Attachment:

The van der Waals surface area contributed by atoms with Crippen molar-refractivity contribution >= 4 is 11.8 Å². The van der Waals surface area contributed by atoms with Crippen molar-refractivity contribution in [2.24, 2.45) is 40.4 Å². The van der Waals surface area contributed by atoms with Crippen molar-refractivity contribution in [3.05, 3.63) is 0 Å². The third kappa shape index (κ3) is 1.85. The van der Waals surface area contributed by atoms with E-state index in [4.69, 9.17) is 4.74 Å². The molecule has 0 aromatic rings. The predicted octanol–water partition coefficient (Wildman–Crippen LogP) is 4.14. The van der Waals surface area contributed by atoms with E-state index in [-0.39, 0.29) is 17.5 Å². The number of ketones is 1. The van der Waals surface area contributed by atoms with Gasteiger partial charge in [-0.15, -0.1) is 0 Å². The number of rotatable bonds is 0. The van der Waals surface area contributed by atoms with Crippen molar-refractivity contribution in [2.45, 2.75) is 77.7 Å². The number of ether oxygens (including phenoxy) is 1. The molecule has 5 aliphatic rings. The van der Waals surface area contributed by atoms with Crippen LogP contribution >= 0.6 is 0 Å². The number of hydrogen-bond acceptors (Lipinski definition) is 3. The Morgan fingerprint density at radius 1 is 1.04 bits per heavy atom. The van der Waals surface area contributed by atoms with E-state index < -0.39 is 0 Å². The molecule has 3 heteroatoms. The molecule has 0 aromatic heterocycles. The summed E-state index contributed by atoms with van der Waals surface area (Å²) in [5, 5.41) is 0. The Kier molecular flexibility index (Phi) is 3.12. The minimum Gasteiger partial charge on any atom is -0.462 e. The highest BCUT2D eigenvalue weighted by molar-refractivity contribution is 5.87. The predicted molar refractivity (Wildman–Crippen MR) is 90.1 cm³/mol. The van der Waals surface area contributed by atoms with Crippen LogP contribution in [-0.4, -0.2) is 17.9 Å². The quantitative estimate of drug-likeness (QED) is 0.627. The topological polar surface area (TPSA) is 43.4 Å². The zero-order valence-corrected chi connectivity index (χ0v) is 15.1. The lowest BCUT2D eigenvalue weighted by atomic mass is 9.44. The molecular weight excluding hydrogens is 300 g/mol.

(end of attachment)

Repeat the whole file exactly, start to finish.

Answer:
The van der Waals surface area contributed by atoms with Crippen molar-refractivity contribution >= 4 is 11.8 Å². The van der Waals surface area contributed by atoms with Crippen molar-refractivity contribution in [2.24, 2.45) is 40.4 Å². The van der Waals surface area contributed by atoms with Crippen molar-refractivity contribution in [3.05, 3.63) is 0 Å². The third kappa shape index (κ3) is 1.85. The van der Waals surface area contributed by atoms with E-state index in [4.69, 9.17) is 4.74 Å². The molecule has 0 aromatic rings. The predicted octanol–water partition coefficient (Wildman–Crippen LogP) is 4.14. The van der Waals surface area contributed by atoms with E-state index in [-0.39, 0.29) is 17.5 Å². The number of ketones is 1. The van der Waals surface area contributed by atoms with Gasteiger partial charge in [-0.15, -0.1) is 0 Å². The number of rotatable bonds is 0. The van der Waals surface area contributed by atoms with Crippen molar-refractivity contribution in [2.45, 2.75) is 77.7 Å². The number of ether oxygens (including phenoxy) is 1. The molecule has 5 aliphatic rings. The van der Waals surface area contributed by atoms with Crippen LogP contribution >= 0.6 is 0 Å². The number of hydrogen-bond acceptors (Lipinski definition) is 3. The Morgan fingerprint density at radius 1 is 1.04 bits per heavy atom. The van der Waals surface area contributed by atoms with E-state index < -0.39 is 0 Å². The molecule has 3 heteroatoms. The molecule has 0 aromatic heterocycles. The summed E-state index contributed by atoms with van der Waals surface area (Å²) in [5, 5.41) is 0. The Kier molecular flexibility index (Phi) is 3.12. The minimum Gasteiger partial charge on any atom is -0.462 e. The highest BCUT2D eigenvalue weighted by molar-refractivity contribution is 5.87. The predicted molar refractivity (Wildman–Crippen MR) is 90.1 cm³/mol. The van der Waals surface area contributed by atoms with Crippen LogP contribution in [-0.4, -0.2) is 17.9 Å². The quantitative estimate of drug-likeness (QED) is 0.627. The topological polar surface area (TPSA) is 43.4 Å². The zero-order valence-corrected chi connectivity index (χ0v) is 15.1. The lowest BCUT2D eigenvalue weighted by atomic mass is 9.44. The molecular weight excluding hydrogens is 300 g/mol.